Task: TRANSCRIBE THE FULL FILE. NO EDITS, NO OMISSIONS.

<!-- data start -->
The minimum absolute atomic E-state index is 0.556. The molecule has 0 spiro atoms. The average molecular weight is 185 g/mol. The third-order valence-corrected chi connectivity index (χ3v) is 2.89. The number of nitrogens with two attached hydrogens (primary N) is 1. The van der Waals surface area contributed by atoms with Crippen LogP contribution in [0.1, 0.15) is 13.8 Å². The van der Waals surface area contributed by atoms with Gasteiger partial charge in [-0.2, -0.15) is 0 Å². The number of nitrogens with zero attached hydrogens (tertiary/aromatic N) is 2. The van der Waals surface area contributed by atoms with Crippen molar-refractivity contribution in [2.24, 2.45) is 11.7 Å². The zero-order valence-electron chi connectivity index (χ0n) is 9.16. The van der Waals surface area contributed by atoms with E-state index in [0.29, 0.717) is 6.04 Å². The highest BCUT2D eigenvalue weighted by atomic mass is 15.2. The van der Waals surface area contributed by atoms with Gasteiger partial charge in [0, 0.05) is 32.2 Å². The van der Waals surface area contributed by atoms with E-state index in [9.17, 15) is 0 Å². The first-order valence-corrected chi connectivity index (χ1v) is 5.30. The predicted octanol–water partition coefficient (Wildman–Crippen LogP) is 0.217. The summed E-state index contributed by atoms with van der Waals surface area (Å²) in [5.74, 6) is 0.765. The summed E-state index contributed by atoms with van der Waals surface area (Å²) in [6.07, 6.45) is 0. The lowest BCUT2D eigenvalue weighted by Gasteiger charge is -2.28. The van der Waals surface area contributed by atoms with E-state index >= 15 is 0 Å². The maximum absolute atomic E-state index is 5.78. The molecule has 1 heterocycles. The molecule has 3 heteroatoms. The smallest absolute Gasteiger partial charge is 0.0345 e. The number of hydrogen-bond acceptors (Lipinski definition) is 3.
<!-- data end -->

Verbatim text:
The minimum absolute atomic E-state index is 0.556. The molecule has 0 spiro atoms. The average molecular weight is 185 g/mol. The third-order valence-corrected chi connectivity index (χ3v) is 2.89. The number of nitrogens with two attached hydrogens (primary N) is 1. The van der Waals surface area contributed by atoms with Crippen LogP contribution in [0.1, 0.15) is 13.8 Å². The van der Waals surface area contributed by atoms with Gasteiger partial charge in [-0.2, -0.15) is 0 Å². The number of nitrogens with zero attached hydrogens (tertiary/aromatic N) is 2. The van der Waals surface area contributed by atoms with Crippen molar-refractivity contribution in [2.24, 2.45) is 11.7 Å². The zero-order valence-electron chi connectivity index (χ0n) is 9.16. The van der Waals surface area contributed by atoms with E-state index in [0.29, 0.717) is 6.04 Å². The highest BCUT2D eigenvalue weighted by atomic mass is 15.2. The van der Waals surface area contributed by atoms with Gasteiger partial charge in [0, 0.05) is 32.2 Å². The van der Waals surface area contributed by atoms with E-state index in [9.17, 15) is 0 Å². The first-order valence-corrected chi connectivity index (χ1v) is 5.30. The predicted octanol–water partition coefficient (Wildman–Crippen LogP) is 0.217. The summed E-state index contributed by atoms with van der Waals surface area (Å²) in [5.74, 6) is 0.765. The summed E-state index contributed by atoms with van der Waals surface area (Å²) in [6.07, 6.45) is 0. The lowest BCUT2D eigenvalue weighted by Gasteiger charge is -2.28. The van der Waals surface area contributed by atoms with E-state index >= 15 is 0 Å². The maximum absolute atomic E-state index is 5.78. The molecule has 1 heterocycles. The molecule has 3 heteroatoms. The smallest absolute Gasteiger partial charge is 0.0345 e. The number of hydrogen-bond acceptors (Lipinski definition) is 3.